Review: KEEPER OF DARKNESS Exorcises Nick Cheung's Directorial Demons
While remaining committed to the horror genre, Nick Cheung's second outing as director is a huge improvement on 2013's Hungry Ghost Ritual. Again casting himself in the lead, Cheung this time leaves writing duties to Yeung Sin Ling (Inner Senses, The Bullet Vanishes) to tell the story of an exorcist, whose unconventional methods attract the attentions of a spunky young journalist and a murderous demon. Complemented by rich production values, lively performances and an inventive screenplay, Keeper Of Darkness succeeds as detective story, spectral romance and even streetwise comedy, while resuscitating our confidence in Cheung as the new renaissance man of Hong Kong Cinema.
Wong Wing Fatt (Cheung) is an exorcist operating in contemporary Hong Kong, but rather than using spells and chants to return the restless dead to Hell, Fatt negotiates with them instead. We soon learn that Fatt also takes his work home with him, as he shares his apartment with a beautiful ghost, Cherr (Amber Kuo), while also struggling with haunting memories from his own past.
When a video of one of Fatt's exorcisms, shot by his streetwise protege Chung (Louis Cheung), goes viral, it attracts the attentions of young reporter Ling (Sisley Choi), who is determined to document both the man and his unique abilities. However, Fatt has also been targeted by a malevolent demon, Hark (Shi Yanneng), who has been unleashed in the neighbourhood and is murdering Fatt's competition, which inevitably culminates in their own a deadly showdown.
Cheung's first effort from the director's chair, Hungry Ghost Ritual, was an incredibly underwhelming debut, that proved neither atmospheric nor scary, and largely squandered its setting in the world of traditional Cantonese Opera. The good will shown to Cheung by the local industry remains strong, however, and Keeper Of Darkness employs a bigger budget and more adept crew in a follow-up that is more successful in almost every regard.
Cheung, with an Andy Warhol mop of white hair and tattoo-covered torso, plays Fatt as almost serenely worldly-wise - and as his backstory reveals, he has pretty much seen it all from a very young age. Never fazed by his ghoulish adversaries, Fatt only ever appears vulnerable when at home, in the company of Cherr - the romantic interest with whom he can never be. Instead, he plays mentor to both Chung and Ling, showing them the ropes and intricacies of his essentially un-teachable gift, while they bicker and flirt with each other.
Keeper Of Darkness has plenty in common with Guillermo del Toro's recent gothic romance, Crimson Peak, not least the fact that both are films populated by ghosts, without necessarily being horror films. Chan Chi Ying's cinematography and Yee Chung Man's production design ensure the film is always gorgeous to look at, but an over-reliance on CGI occasionally works to the detriment of the film's ability to scare its audience. A criticism that can also be levelled at del Toro's latest.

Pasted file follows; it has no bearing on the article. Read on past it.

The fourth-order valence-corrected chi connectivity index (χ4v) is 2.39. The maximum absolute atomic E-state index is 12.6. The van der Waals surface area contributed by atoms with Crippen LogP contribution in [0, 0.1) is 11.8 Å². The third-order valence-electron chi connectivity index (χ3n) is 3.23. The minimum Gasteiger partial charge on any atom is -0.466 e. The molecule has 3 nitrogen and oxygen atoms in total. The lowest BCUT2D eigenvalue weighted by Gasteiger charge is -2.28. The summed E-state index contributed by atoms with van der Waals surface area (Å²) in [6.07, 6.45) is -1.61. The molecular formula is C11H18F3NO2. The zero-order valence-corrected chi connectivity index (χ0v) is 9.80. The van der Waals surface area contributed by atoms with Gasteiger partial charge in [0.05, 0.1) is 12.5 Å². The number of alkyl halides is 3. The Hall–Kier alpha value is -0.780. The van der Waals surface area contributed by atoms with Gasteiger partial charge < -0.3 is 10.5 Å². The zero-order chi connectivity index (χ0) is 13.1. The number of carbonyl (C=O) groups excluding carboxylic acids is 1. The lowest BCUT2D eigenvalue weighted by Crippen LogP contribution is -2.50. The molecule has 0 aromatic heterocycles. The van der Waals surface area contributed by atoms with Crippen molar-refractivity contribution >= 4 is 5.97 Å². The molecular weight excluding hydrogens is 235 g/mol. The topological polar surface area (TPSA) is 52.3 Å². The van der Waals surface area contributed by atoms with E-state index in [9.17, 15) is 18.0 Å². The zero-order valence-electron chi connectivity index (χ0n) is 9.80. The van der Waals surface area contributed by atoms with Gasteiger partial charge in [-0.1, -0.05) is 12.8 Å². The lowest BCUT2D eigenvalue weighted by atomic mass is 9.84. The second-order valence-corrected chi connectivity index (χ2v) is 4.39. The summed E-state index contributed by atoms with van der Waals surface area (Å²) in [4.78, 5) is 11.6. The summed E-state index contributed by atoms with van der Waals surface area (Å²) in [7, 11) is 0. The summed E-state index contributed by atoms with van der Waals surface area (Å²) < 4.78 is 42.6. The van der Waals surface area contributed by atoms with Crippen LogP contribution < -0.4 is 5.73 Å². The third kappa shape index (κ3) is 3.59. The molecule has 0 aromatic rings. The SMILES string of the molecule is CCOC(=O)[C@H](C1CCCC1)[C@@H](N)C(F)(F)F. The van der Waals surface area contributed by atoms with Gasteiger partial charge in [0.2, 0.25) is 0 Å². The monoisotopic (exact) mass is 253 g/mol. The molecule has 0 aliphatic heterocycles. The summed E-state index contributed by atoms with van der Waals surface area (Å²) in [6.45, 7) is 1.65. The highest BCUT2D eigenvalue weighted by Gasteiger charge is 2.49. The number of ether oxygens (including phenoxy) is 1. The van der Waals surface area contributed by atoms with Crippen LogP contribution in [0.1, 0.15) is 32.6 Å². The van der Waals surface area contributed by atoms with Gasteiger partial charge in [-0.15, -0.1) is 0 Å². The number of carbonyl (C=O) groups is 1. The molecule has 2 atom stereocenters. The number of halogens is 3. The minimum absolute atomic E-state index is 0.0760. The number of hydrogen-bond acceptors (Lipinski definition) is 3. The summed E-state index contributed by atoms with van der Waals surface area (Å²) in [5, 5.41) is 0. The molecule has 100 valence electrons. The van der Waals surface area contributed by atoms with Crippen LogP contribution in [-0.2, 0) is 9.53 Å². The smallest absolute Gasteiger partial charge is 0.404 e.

Yeung's screenplay introduces a number of disparate characters occupying both real and supernatural realms, but Cheung somehow manages to keep all his balls in the air at once. Whether aiming for comedy, scares, romance or something more melancholic, Keeper Of Darkness always feels like a single film, even when some individual aspects don't pay off. The story also offers plenty of opportunities for big-name cameos in small but pivotal roles. Karena Lam, Shawn Yue and director Andrew Lau show up, but perhaps the biggest name of all is saved for the film's final shot, which reveals a desire to make a sequel.
Not without its flaws, Keeper Of Darkness is packed with enough ambition, imagination and arresting imagery to largely paper over its moments of weakness. The performances are likeable and energetic, while the story is by turns exciting, humorous and achingly romantic. Unlike so many other Chinese language films these days, Keeper Of Darkness really feels like a Hong Kong film, rather than a product created for mass consumption north of the border.
Using unglamorous locations rich in character to tell a very personal story that anchors the drama, the film also has a timeless quality that should resonate with local audiences and supporters of this shrinking industry. If audiences do take to Keeper Of Darkness in enthusiastic numbers, Nick Cheung may just have launched his own franchise.